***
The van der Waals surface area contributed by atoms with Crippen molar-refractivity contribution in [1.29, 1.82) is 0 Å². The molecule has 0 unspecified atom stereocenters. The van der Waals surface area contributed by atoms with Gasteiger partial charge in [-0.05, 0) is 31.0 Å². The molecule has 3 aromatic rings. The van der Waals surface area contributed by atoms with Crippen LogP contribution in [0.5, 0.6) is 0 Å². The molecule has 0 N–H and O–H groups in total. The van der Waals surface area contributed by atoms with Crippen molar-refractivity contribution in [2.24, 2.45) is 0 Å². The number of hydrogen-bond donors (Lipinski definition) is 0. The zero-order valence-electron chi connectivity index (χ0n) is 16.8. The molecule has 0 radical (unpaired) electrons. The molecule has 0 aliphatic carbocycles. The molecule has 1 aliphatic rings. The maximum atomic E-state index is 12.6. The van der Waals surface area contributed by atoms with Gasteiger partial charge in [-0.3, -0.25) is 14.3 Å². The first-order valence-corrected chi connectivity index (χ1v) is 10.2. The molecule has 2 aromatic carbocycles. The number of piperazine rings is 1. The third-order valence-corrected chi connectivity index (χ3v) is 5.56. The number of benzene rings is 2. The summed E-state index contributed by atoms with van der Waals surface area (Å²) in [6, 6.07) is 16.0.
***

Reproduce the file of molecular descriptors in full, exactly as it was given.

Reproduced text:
The van der Waals surface area contributed by atoms with Crippen molar-refractivity contribution in [1.29, 1.82) is 0 Å². The molecule has 0 unspecified atom stereocenters. The van der Waals surface area contributed by atoms with Gasteiger partial charge in [-0.05, 0) is 31.0 Å². The molecule has 3 aromatic rings. The van der Waals surface area contributed by atoms with Crippen LogP contribution in [0.5, 0.6) is 0 Å². The molecule has 0 N–H and O–H groups in total. The van der Waals surface area contributed by atoms with Crippen molar-refractivity contribution in [2.24, 2.45) is 0 Å². The number of hydrogen-bond donors (Lipinski definition) is 0. The zero-order valence-electron chi connectivity index (χ0n) is 16.8. The molecule has 0 radical (unpaired) electrons. The molecule has 0 aliphatic carbocycles. The molecule has 1 aliphatic rings. The maximum atomic E-state index is 12.6. The van der Waals surface area contributed by atoms with Gasteiger partial charge in [-0.3, -0.25) is 14.3 Å². The first-order valence-corrected chi connectivity index (χ1v) is 10.2. The molecule has 2 aromatic carbocycles. The number of piperazine rings is 1. The third-order valence-corrected chi connectivity index (χ3v) is 5.56. The number of benzene rings is 2. The summed E-state index contributed by atoms with van der Waals surface area (Å²) in [6, 6.07) is 16.0.